Next week, Mayor Bowser will be holding budget engagement forums (https://www.eventbrite.com/e/mayor-muriel-bowser-presents-the-2020-budget-engagement-forums-tickets-89658337501) to help her administration shape the D.C. budget for the fiscal year starting in September. Find the forum nearest to you, and attend.
Your message: Supports from the DDS Developmental Disabilities Administration must not be limited to people with an intellectual disability. People with other developmental disabilities need to be eligible for the I/DD waiver administered by DDS.
Yesterday’s hearing before the D.C. council’s Human Services Committee attracted an impressive turnout of witnesses, about half of whom came out to tell committee chair Brianne Nadeau that it’s time to extend eligibility for the I/DD waiver to people with autism and other developmental disabilities in the District. But when it came time for DDS Director Andy Reese to testify, the councilmember asked if a bill would need to be passed by the council in order to make this change. Andy said yes, and that was that. This is where the conversation always ends. Not everyone agrees that DDS’ hands are tied without specific legislation, but even if that’s the case, nothing except a lack of political will prevents the administration from presenting a bill to the council to make this change: after all, they did it two years ago with the Disability Services Reform Amendment Act calling for a rollback of civil commitment.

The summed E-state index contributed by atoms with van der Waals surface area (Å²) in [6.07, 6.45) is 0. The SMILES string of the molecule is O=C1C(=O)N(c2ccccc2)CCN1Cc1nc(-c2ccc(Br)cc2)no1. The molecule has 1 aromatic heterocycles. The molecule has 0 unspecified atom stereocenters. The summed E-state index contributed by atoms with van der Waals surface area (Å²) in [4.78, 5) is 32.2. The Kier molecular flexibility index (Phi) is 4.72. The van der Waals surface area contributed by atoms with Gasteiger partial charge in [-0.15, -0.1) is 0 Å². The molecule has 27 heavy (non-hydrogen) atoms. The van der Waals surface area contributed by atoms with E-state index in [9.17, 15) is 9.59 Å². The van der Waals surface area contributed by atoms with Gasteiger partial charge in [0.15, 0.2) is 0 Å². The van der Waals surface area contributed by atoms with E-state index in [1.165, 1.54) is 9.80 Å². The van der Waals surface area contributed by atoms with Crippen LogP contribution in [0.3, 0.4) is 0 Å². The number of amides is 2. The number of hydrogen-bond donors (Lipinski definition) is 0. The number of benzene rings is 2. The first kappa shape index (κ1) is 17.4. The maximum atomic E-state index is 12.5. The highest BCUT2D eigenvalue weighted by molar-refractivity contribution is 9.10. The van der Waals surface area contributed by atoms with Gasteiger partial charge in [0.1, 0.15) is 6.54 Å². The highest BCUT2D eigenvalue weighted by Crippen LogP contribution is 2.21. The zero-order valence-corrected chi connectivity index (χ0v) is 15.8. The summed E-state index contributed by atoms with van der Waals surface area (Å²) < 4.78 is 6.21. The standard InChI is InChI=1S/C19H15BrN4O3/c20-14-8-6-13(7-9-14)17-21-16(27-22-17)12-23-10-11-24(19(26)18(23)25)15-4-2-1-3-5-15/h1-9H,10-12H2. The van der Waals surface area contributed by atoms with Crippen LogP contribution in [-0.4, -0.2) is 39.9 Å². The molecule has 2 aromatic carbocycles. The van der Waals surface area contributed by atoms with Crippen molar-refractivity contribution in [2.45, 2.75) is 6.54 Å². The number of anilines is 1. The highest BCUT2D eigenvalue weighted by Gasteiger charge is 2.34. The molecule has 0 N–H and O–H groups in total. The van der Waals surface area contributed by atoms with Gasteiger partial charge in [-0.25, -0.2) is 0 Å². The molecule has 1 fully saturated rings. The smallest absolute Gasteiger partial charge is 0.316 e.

When I first started this blog back in 2014, the memory of the Developmental Disabilities Reform Act, which died in the D.C. council in December 2010, was still relatively fresh (https://www.ddinwdc.com/2014/12/). And in late 2015, the issue was still alive as then-committee chair Yvette Alexander asked DDS for a report on what it would mean to expand services: https://dds.dc.gov/release/dds-report-committee-health-and-human-services-re-fy16-budget. But it just drifted away. Now, it’s clear we’re all just going to keep circling around on this issue, since DDS insists a bill is needed but has no intention of presenting one.
We have to take it to the mayor, folks. Get out there and let the mayor and her budget folks hear that expanding eligibility for the I/DD waiver is a priority! It’s a matter of justice.